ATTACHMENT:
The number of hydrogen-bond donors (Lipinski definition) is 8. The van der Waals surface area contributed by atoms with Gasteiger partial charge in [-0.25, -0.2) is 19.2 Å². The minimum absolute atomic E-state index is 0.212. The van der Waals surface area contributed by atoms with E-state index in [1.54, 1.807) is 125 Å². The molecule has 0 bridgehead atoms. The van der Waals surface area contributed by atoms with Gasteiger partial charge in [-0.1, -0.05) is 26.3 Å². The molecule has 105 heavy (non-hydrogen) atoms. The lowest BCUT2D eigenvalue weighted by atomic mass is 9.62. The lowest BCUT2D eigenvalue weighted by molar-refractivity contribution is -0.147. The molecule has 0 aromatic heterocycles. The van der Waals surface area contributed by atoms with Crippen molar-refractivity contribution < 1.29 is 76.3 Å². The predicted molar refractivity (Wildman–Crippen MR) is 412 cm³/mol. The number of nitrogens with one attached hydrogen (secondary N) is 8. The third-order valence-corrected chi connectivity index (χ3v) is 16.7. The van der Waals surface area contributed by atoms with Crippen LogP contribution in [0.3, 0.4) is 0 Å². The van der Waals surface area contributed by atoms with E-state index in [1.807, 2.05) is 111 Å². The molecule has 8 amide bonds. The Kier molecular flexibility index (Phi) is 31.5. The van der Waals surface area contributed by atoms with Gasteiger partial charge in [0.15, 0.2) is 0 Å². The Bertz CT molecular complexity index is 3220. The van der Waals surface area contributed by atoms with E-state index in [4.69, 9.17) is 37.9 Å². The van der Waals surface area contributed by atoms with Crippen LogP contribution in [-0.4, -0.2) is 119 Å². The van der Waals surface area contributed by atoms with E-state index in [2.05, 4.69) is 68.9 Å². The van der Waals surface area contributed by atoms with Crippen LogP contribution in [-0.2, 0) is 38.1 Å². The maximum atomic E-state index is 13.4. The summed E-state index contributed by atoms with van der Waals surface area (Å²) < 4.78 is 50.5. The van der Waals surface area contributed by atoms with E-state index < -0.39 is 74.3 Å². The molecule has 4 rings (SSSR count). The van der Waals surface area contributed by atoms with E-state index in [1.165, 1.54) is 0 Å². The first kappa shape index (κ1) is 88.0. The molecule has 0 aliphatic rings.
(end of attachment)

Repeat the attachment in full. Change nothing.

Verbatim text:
The number of hydrogen-bond donors (Lipinski definition) is 8. The van der Waals surface area contributed by atoms with Gasteiger partial charge in [-0.25, -0.2) is 19.2 Å². The minimum absolute atomic E-state index is 0.212. The van der Waals surface area contributed by atoms with E-state index in [1.54, 1.807) is 125 Å². The molecule has 0 bridgehead atoms. The van der Waals surface area contributed by atoms with Gasteiger partial charge in [-0.1, -0.05) is 26.3 Å². The molecule has 105 heavy (non-hydrogen) atoms. The lowest BCUT2D eigenvalue weighted by atomic mass is 9.62. The lowest BCUT2D eigenvalue weighted by molar-refractivity contribution is -0.147. The molecule has 0 aromatic heterocycles. The van der Waals surface area contributed by atoms with Crippen molar-refractivity contribution < 1.29 is 76.3 Å². The predicted molar refractivity (Wildman–Crippen MR) is 412 cm³/mol. The number of nitrogens with one attached hydrogen (secondary N) is 8. The third-order valence-corrected chi connectivity index (χ3v) is 16.7. The van der Waals surface area contributed by atoms with Crippen LogP contribution in [0.3, 0.4) is 0 Å². The van der Waals surface area contributed by atoms with E-state index in [1.807, 2.05) is 111 Å². The molecule has 8 amide bonds. The Kier molecular flexibility index (Phi) is 31.5. The van der Waals surface area contributed by atoms with Gasteiger partial charge in [0.15, 0.2) is 0 Å². The Bertz CT molecular complexity index is 3220. The van der Waals surface area contributed by atoms with E-state index in [4.69, 9.17) is 37.9 Å². The van der Waals surface area contributed by atoms with Crippen LogP contribution in [-0.4, -0.2) is 119 Å². The van der Waals surface area contributed by atoms with E-state index in [2.05, 4.69) is 68.9 Å². The van der Waals surface area contributed by atoms with Crippen LogP contribution in [-0.2, 0) is 38.1 Å². The maximum atomic E-state index is 13.4. The summed E-state index contributed by atoms with van der Waals surface area (Å²) < 4.78 is 50.5. The van der Waals surface area contributed by atoms with E-state index < -0.39 is 74.3 Å². The molecule has 4 rings (SSSR count). The van der Waals surface area contributed by atoms with E-state index in [1.165, 1.54) is 0 Å². The first kappa shape index (κ1) is 88.0. The molecule has 0 aliphatic rings.